An Angkor-themed museum funded and operated by North Korea, but located in Siem Reap, is finally set to open after years of delays.
The vast Grand Panorama museum, set on a 4-hectare site just 3 kilometres from the temple complex, is due to open on December 4, according to Long Kosal, spokesman for the Apsara Authority, which manages the temples.
“Because of the current holiday, invitations to the opening ceremony have not yet been sent out, but they will be distributed soon,” he said.
Kosal added that the North Korean company that built the museum would run it, together with the government, for 10 years, during which time they would get back their investment plus profit. Management would then transfer to Apsara.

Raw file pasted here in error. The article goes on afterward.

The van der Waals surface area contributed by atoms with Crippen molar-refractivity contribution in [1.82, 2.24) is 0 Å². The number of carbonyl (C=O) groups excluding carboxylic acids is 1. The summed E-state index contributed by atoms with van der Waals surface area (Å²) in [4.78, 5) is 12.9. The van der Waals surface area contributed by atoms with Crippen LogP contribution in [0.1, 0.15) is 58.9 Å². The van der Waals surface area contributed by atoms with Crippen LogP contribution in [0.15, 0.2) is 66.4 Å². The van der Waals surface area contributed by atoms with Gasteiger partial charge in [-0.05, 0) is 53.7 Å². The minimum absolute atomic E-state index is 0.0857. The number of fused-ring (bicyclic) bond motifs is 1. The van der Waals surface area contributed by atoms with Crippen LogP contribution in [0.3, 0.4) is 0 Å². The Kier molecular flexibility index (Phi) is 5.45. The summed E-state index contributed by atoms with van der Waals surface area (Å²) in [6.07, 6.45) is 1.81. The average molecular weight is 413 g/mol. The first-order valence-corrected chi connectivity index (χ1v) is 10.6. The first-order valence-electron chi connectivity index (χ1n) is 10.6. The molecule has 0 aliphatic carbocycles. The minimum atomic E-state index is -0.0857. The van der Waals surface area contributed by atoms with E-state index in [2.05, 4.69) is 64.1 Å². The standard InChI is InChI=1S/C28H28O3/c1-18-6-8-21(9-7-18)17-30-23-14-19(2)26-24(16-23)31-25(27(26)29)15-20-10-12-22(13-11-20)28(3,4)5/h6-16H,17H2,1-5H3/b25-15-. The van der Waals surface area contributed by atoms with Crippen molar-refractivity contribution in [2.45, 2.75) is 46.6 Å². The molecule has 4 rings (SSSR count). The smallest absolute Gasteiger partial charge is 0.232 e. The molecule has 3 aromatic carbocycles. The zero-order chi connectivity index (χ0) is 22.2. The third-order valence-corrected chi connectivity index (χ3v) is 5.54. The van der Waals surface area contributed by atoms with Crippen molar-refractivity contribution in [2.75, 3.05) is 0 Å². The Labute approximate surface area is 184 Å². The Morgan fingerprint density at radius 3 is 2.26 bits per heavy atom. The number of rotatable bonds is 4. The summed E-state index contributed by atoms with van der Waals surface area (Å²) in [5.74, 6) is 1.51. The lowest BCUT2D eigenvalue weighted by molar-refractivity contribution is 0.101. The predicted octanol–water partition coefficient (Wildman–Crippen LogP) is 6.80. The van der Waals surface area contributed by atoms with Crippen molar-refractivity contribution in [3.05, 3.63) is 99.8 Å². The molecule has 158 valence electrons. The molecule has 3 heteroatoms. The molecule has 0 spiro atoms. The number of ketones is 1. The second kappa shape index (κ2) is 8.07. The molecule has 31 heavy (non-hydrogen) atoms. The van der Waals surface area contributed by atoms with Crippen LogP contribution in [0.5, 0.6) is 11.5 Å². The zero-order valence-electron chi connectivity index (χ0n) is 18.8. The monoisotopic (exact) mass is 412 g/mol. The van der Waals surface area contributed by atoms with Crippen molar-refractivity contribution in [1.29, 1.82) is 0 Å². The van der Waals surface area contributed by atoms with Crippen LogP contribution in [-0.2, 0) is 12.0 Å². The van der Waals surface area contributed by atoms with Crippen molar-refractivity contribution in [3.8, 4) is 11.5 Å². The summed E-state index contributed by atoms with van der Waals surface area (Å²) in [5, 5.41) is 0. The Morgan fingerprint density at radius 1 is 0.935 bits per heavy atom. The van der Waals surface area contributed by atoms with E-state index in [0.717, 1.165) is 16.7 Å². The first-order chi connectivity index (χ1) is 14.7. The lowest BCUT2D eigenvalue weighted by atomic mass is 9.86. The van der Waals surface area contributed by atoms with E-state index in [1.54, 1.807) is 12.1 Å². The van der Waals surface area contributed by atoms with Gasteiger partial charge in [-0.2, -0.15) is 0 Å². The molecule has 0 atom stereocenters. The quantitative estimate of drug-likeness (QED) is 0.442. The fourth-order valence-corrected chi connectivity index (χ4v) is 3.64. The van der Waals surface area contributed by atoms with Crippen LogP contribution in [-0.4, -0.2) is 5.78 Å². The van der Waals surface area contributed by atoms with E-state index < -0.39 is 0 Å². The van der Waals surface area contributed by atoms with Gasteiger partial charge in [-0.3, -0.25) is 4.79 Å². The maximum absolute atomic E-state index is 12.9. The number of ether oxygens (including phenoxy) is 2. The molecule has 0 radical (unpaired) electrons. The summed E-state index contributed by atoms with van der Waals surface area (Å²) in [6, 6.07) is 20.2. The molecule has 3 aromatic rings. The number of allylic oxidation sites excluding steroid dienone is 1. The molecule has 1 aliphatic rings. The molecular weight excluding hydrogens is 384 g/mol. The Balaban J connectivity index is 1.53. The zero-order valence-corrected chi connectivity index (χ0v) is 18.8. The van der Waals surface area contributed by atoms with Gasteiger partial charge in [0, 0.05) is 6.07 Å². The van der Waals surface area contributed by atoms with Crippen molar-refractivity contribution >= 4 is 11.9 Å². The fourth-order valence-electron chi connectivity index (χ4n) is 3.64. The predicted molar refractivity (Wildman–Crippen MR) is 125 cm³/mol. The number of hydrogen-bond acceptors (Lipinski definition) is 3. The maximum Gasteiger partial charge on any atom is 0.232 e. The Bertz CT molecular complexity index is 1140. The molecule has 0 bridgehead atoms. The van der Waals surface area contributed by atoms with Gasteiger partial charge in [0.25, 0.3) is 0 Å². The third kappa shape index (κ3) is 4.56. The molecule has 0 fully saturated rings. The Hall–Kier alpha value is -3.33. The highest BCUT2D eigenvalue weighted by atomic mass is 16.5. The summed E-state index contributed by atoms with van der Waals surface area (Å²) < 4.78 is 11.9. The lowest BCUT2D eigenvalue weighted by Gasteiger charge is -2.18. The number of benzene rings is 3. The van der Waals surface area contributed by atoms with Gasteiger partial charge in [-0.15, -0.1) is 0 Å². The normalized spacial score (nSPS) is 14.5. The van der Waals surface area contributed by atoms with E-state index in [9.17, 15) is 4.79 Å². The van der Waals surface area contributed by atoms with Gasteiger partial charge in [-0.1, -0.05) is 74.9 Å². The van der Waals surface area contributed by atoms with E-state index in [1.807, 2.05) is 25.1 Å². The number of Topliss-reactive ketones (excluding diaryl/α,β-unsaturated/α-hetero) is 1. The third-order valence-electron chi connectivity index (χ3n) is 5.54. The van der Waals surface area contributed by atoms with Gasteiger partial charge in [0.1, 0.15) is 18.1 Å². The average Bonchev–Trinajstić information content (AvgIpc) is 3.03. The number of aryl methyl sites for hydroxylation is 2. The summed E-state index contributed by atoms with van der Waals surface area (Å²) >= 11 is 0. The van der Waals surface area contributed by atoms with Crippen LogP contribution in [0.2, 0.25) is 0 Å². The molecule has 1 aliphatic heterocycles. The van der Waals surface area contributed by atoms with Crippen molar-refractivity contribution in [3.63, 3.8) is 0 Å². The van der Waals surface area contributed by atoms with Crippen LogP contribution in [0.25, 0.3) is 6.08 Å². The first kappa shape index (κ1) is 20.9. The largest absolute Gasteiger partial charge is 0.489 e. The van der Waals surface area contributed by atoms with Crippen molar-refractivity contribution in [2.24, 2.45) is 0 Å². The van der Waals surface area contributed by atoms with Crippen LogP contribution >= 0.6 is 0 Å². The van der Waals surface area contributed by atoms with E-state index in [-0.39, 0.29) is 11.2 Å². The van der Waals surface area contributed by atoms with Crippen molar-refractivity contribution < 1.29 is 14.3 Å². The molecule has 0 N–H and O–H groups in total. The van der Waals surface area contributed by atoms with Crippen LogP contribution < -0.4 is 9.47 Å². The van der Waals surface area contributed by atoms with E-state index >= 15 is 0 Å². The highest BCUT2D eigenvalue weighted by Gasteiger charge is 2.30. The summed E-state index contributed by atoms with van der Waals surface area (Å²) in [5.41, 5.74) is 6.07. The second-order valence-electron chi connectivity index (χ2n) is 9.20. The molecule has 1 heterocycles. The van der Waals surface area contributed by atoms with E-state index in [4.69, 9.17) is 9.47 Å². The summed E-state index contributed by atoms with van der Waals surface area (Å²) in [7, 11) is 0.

The $10 million development includes a 120-metre mosaic, other paintings depicting the temples and rulers of the Khmer empire, and a 3D cinema.
Human Rights Watch spokesman Phil Robertson was highly critical of the project.
“By associating Angkor Wat with an international human rights pariah government like North Korea, Cambodia is tarnishing its historical legacy,” he said. “Tourists should stay away from this museum.”
But Apsara spokesman Kosal said there was nothing unusual about North Korea’s involvement given the long-established relationship between the two countries starting under former King Norodom Sihanouk.
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